Josephine (Jo) Miller has disguised herself as a boy and has a job working as a hand in the stables at Irish Meadows. She calls herself Joe. As she shows her skills with horses, Connor O’Leary, her boss, is amazed at her ability to calm a horse that they are training. Jo and her brother, Seth, are struggling to work jobs to cover for their alcoholic father. When Connor learns that “Joe” is a girl and discovers her father’s problem, Connor does what he can to help.

We follow the numerous family members and their deep love for one another and the things that happen each day with a large and caring family.

As Matthew and Deidre spend time together working with Mrs. O’Leary, they admire one another but know they will go their separate ways. Or will they?

This is a wonderful story about the extended O’Leary family and their love for one another. I enjoyed it immensely and know other readers will as well.

Complimentary copy provided by the publisher

Connie for b2b

‘A Rake Reformed’ by Shirley Marks

arr-smSTORY: Frederick Worth, the Earl of Brent, is out of luck. He’s gambled away a considerable fortune, and London’s creditors are in pursuit. Rather than return to Faraday Hall and risk his father’s displeasure, he flees to his property in the remote north. Only Penshaw Manor isn’t quite the safe, comfortable haven he expects.

Freddie is horrified to discover that not only is the property in an alarming state of disrepair but “the Earl of Brent” is loathed by tenants and neighbors alike. Forced to conceal his true identity, he finds himself enjoying this small circle of society, even as he falls for the lovely—if oftentimes infuriating—Miss Rosalind Harris.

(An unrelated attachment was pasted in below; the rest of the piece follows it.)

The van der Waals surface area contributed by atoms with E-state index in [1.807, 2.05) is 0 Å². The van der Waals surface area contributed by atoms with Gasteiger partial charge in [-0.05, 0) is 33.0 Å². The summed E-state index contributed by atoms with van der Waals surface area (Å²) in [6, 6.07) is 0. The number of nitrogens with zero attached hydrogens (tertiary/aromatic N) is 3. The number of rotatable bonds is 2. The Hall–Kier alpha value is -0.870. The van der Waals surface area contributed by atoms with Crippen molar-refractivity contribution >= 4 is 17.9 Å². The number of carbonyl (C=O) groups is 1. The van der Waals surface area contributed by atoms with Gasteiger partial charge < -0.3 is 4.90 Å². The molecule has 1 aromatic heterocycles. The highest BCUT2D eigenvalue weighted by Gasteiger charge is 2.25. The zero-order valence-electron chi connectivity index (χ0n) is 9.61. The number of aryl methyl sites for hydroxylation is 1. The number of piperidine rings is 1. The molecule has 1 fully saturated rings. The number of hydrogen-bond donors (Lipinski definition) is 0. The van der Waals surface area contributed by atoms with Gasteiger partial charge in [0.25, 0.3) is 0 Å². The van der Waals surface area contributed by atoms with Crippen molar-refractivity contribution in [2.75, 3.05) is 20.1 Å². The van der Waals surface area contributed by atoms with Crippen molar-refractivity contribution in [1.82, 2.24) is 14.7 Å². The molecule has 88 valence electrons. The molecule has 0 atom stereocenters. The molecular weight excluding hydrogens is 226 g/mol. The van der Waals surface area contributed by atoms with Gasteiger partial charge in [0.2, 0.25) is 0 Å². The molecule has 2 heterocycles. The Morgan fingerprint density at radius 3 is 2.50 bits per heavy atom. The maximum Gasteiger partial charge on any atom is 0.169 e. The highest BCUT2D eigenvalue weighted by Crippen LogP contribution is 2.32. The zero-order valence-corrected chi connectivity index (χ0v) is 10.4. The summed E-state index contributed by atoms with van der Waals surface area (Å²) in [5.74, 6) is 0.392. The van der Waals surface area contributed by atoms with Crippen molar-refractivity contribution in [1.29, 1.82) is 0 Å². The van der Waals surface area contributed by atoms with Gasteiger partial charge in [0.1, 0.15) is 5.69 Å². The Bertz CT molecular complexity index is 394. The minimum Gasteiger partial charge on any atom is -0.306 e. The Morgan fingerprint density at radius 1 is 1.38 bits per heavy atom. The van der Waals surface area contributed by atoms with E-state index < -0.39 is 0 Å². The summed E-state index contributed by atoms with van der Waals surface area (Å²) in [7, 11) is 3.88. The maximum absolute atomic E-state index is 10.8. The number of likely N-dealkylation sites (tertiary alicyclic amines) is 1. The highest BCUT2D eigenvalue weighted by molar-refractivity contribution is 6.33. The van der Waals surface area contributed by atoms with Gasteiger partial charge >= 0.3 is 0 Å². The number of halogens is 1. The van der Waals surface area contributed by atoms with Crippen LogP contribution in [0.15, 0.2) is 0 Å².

Now he’s tempted to bid farewell to his rakish ways and become the true lord of Penshaw Manor. But first, Freddie must prove his worth to Miss Rosalind—and to himself—before anyone discovers who he really is.…

REVIEW: London – 1817

Frederick (Freddie) Worth, Earl of Brent, and his friend, Trevor Rutherford, the younger son of a Viscount, are hurriedly fleeing town in a phaeton that Freddie had won from Sir Nicholas Petersham. They are heading to Penshaw Manor in Cumberland which was given by his father to Freddie to manage. But he has totally ignored it. It appears that Freddie has gambled away nearly 20,000 pounds which is going to infuriate his father.

After traveling in the snow for over a week, their phaeton wrecks causing them to stop at a crumbling home which turns out to the Penshaw Manor. The place is being cared for by Mr. and Mrs. Morley. It is in deplorable condition, but Freddie does not admit that he is the absent owner.

Rosalind Harris lives with her parents and her younger sister, Clare. Their father obviously prefers Clare over Rosalind because Rosalind is his step-daughter. As Trevor was injured when their phaeton wrecked, the Harris’s welcome the men into their home as Trevor recuperates. There, Clare and Trevor are immediately attracted to one another.

When Freddie learns how badly his tenants are faring, he decides to keep his identity as the Earl of Brent secret. He is ashamed for ignoring the estate and wants to do all he can to make up for his mistakes.

As he helps Rosalind take food baskets to the hungry tenants, they find an attraction to each other. But she detests the Earl of Brent for allowing the tenants’ lives to become so bleak. How can he ever tell her who he really is?

This was an interesting book that kept my attention. The characters are well-written and I’m sure the book will appeal to readers.

Complimentary copy provided by the publisher

Connie for b2b

‘When Paris Sizzled’ by Mary McAuliffe

wpbSTORY: When Paris Sizzled vividly portrays the City of Light during the fabulous 1920s, les Annees folles, when Parisians emerged from the horrors of war to find that a new world greeted them one that reverberated with the hard metallic clang of the assembly line, the roar of automobiles, and the beat of jazz. Mary McAuliffe traces a decade that saw seismic change on almost every front, from art and architecture to music, literature, fashion, entertainment, transportation, and, most notably, behavior.